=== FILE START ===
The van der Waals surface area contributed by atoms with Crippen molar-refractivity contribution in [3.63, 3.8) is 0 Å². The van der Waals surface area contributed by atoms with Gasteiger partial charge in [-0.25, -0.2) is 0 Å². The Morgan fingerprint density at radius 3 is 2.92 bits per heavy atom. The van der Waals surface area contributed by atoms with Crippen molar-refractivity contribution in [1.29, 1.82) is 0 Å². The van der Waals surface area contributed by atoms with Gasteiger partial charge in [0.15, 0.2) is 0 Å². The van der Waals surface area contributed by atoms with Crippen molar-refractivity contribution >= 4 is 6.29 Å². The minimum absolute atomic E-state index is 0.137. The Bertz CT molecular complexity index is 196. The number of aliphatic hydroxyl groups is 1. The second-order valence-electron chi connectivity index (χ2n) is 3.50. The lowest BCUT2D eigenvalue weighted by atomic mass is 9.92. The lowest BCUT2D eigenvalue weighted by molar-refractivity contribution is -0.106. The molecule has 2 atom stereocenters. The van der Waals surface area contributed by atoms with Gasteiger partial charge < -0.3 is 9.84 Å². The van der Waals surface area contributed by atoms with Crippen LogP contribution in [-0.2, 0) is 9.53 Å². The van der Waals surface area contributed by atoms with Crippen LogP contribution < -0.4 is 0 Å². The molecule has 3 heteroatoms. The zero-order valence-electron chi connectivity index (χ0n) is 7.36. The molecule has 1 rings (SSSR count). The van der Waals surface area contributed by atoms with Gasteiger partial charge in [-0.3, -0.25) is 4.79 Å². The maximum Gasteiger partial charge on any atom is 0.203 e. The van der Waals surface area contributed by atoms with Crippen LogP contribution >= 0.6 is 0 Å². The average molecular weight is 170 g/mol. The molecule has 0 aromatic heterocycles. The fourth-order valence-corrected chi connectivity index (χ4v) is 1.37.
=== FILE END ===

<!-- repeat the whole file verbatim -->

The van der Waals surface area contributed by atoms with Crippen molar-refractivity contribution in [3.63, 3.8) is 0 Å². The van der Waals surface area contributed by atoms with Gasteiger partial charge in [-0.25, -0.2) is 0 Å². The Morgan fingerprint density at radius 3 is 2.92 bits per heavy atom. The van der Waals surface area contributed by atoms with Crippen molar-refractivity contribution in [1.29, 1.82) is 0 Å². The van der Waals surface area contributed by atoms with Gasteiger partial charge in [0.15, 0.2) is 0 Å². The van der Waals surface area contributed by atoms with Crippen molar-refractivity contribution >= 4 is 6.29 Å². The minimum absolute atomic E-state index is 0.137. The Bertz CT molecular complexity index is 196. The number of aliphatic hydroxyl groups is 1. The second-order valence-electron chi connectivity index (χ2n) is 3.50. The lowest BCUT2D eigenvalue weighted by atomic mass is 9.92. The lowest BCUT2D eigenvalue weighted by molar-refractivity contribution is -0.106. The molecule has 2 atom stereocenters. The van der Waals surface area contributed by atoms with Gasteiger partial charge < -0.3 is 9.84 Å². The van der Waals surface area contributed by atoms with Crippen LogP contribution in [-0.2, 0) is 9.53 Å². The van der Waals surface area contributed by atoms with Crippen LogP contribution < -0.4 is 0 Å². The molecule has 3 heteroatoms. The zero-order valence-electron chi connectivity index (χ0n) is 7.36. The molecule has 1 rings (SSSR count). The van der Waals surface area contributed by atoms with Gasteiger partial charge in [-0.3, -0.25) is 4.79 Å². The maximum Gasteiger partial charge on any atom is 0.203 e. The van der Waals surface area contributed by atoms with Crippen LogP contribution >= 0.6 is 0 Å². The average molecular weight is 170 g/mol. The molecule has 0 aromatic heterocycles. The fourth-order valence-corrected chi connectivity index (χ4v) is 1.37.